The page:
Ronald Reagan's Nuanced Legacy as California Governor
A statue of Ronald Reagan will be unveiled in the California state Capitol rotunda on Monday. It’s funded by private donations under a law signed by Governor Jerry Brown in 2012. Much has been said of Reagan’s legacy as president – but as Ben Adler reports from Sacramento, his time as California governor often goes overlooked.
Reagan in 1966 campaign video: “As of now, I am a candidate seeking the Republican nomination for governor.”
Ronald Reagan ran for governor in 1966 on a conservative platform: fiscal responsibility, limited government, cracking down on student protests, and welfare reform:
Reagan in 1966 campaign video: “Working men and women should not be asked to carry the additional burden of providing for a segment of society capable of caring for itself but which prefers making welfare a way of life, freeloading at the expense of these more conscientious citizens.”
And he made good on those promises, says Reagan’s gubernatorial chief of staff who later served as his U.S. Attorney General, Ed Meese:
Meese: “He governed on the basic principles that he campaigned on – business-like methods, making sure that the government did not unnecessarily expand, welfare reform – those kinds of things that he had talked about when he ran for office in 1966.”
"He often said he'd rather get 80 percent of what he wanted to accomplish if that's all he could get, rather than getting nothing, but that then he'd go back and try to get the other 20 percent later. And that's in fact what he did." - Ed Meese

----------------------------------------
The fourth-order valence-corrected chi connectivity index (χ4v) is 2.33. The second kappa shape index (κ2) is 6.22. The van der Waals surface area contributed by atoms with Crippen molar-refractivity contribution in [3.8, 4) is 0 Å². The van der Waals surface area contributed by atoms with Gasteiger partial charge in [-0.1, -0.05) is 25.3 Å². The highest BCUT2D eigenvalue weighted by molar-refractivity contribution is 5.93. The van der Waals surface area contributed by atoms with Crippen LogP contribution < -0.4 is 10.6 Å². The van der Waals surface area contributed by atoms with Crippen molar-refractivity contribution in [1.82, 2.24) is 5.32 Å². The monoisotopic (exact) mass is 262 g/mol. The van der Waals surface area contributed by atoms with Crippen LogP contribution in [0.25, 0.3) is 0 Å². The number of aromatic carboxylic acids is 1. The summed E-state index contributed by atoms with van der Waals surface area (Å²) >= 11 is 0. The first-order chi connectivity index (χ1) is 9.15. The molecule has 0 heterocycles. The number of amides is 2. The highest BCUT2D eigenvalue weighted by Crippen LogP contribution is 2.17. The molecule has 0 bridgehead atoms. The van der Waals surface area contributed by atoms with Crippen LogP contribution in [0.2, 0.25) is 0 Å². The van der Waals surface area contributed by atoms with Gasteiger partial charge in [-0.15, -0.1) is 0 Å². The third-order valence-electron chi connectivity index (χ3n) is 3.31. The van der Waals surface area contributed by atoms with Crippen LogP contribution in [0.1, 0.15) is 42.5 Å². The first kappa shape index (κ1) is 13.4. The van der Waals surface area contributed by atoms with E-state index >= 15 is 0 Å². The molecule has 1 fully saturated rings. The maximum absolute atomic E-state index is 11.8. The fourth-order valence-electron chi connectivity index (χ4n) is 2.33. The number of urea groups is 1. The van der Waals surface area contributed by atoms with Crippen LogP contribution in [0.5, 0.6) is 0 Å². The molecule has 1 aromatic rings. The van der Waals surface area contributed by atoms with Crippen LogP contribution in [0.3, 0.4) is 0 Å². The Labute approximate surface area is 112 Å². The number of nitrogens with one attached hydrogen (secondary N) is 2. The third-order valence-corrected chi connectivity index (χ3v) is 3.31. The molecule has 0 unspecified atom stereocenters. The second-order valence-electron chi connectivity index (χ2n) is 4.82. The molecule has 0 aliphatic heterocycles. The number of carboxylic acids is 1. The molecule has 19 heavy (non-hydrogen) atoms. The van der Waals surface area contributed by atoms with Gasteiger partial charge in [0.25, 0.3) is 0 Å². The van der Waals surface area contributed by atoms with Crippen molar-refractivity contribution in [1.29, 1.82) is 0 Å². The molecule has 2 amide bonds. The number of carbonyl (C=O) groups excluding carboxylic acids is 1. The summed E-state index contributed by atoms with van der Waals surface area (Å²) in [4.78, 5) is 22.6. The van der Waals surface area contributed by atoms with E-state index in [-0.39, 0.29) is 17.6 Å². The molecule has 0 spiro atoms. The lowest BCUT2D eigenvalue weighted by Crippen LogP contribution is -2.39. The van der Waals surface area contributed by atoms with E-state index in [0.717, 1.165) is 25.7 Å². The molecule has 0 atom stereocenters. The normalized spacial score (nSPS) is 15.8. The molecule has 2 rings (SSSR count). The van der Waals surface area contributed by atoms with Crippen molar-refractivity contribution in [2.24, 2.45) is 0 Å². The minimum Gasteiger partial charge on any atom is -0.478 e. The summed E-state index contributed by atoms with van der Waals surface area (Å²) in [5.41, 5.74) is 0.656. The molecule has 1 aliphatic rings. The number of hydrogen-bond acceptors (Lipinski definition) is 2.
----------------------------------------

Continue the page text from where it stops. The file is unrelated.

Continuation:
But Reagan’s full record was more nuanced. Lou Cannon covered the governor for the San Jose Mercury News and later wrote a book on his rise to power. Cannon says Reagan raised taxes to balance a state budget deficit left by his predecessor.
Cannon: “It was a progressive tax increase, and it kind of fueled the government for the next couple of years. And I think it showed how practical he was when the rubber met the road. I mean, he gave conservative speeches, but his actions were more pragmatic.”
Reagan also signed the California Environmental Quality Act – a law now decried by Republicans for slowing, and sometimes killing, new building projects. And he signed a bill that made it easier for women to get abortions – which Cannon says Reagan later regretted.
Cannon: “He told me, in fact, a year later, the only time in all the years I covered him as governor and president that he kind of admitted that he’d done what he thought was wrong on a major bill.”
Bebitch Jeffe: “If you look back at Ronald Reagan’s tenure as governor, he was not heavily ideologically to the right.”
USC Public Policy Professor Sherry Bebitch Jeffe worked for Assembly Speaker Jesse Unruh, a leading Reagan adversary.
Bebitch Jeffe: “What he was, was true to what he thought – at that point in time, I think – were his values, his political values and his personal values.”
So yes, he raised taxes – but when those tax revenues produced a surplus, he gave the extra money back to taxpayers. Meese says Reagan may have been pragmatic – but he still accomplished his goals.
Meese: “He often said he’d rather get 80 percent of what he wanted to accomplish if that’s all he could get, rather than getting nothing, but that then he’d go back and try to get the other 20 percent later. And that’s in fact what he did.”
Meese says Reagan’s eight years as California governor – particularly his experience with a strong opposition Legislature – helped prepare him for President of the United States.